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Let's say a have a function which takes in a buffer for something, and may need to allocate the memory to the buffer in the function's scope. It might look like this:

void func_with_buf( ...params..., char** buf ) {

    if ( !buf ) {
       buf = ( char** )calloc( ... );
    }

    /* more stuff here */
    ...
} 

Now, later on in this function there be another conditional statement which evaluates to false, and if false is returned in the if/conditional statement, the buf pointer-to-pointer should be freed, since nothing can be done further more in the function itself.

So, there are two approaches to this, and I'd like to know which one would be considered "safer" and more pragmatic in terms of extensibility, reuse, etc.

Approach A)

char* buf;

if ( !func_with_buf( ..., &buf ) ) {

   free( buf );
   buf = NULL;
   /* more error handling here */
}

Approach B)

char* buf; 

if ( !func_with_buf( ..., &buf ) ) {
    /* no need to free buf because func_with_buf handles deallocation internally. */
} 

Something tells me that approach A) would be the recommended way to go, but I'm curious and would like to see if I've over looked anything.

Also, if the programmer needs to free a pointer-to-pointer, is it as simple as just passing it to free(p) and it will handle it? Or do I need to cast it to a single pointer of the same type?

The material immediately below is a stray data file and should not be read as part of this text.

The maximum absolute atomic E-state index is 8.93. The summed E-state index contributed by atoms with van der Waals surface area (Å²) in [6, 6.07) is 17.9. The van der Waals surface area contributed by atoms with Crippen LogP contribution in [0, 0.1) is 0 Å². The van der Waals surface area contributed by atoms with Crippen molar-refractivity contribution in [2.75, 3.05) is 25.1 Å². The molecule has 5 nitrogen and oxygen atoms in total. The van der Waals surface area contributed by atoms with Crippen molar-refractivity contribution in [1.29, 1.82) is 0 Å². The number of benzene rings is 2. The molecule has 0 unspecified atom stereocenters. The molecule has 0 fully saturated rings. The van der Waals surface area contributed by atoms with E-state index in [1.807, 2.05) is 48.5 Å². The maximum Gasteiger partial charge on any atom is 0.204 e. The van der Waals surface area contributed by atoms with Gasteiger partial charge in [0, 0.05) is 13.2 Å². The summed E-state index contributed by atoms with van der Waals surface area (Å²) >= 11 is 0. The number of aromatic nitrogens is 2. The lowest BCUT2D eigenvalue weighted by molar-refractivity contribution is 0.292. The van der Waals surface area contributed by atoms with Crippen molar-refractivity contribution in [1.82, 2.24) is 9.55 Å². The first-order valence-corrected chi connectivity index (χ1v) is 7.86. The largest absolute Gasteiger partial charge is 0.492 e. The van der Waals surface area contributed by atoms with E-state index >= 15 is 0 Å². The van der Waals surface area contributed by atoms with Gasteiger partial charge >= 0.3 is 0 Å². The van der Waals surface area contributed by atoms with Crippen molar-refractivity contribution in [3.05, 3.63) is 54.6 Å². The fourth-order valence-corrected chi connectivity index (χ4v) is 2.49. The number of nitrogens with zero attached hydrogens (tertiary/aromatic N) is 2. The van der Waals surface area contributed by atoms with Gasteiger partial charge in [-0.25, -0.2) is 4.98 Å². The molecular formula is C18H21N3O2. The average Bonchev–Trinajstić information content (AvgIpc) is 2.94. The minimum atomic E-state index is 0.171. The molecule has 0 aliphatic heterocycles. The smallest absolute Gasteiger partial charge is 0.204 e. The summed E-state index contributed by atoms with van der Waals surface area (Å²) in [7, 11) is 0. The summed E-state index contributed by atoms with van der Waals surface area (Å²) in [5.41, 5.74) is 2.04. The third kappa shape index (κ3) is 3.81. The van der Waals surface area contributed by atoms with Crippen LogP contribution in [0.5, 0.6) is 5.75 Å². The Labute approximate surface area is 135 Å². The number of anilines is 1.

So many questions...

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2 Answers 2

up vote 4 down vote accepted

Approach (C)

char* buf = func_with_buf( ..., buf );

in that way you pass in the original buf but return the new or buf, if something goes wrong return NULL (and clean up in the function).

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I think both are acceptable, provided it's made very clear in the function's description.

Personally, if I have a function that allocates memory and for whatever reason fails, I feel it has an obligation to free that memory. If the caller receives an error condition indicating that the memory is useless, they should expect that it has also been freed.

Or to put it another way, the memory is only valid if the function indicates success.

By the way, in your function you are doing this:

buf = ( char** )calloc( ... );

But I think you meant to do this:

*buf = ( char* )calloc( ... );

You are asking the caller to supply a pointer that you will modify. So they passed a pointer to their pointer, but the actual datatype they require is an array of char.

As for your last question (sorry, I didn't see it at first), no - you do not need to cast it (unless you want to cast to void*). The function free just takes a memory address and releases whatever memory was allocated there. It does not require a type.

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Thanks, this definitely clears up some things. –  blissfreak Sep 17 '12 at 5:13

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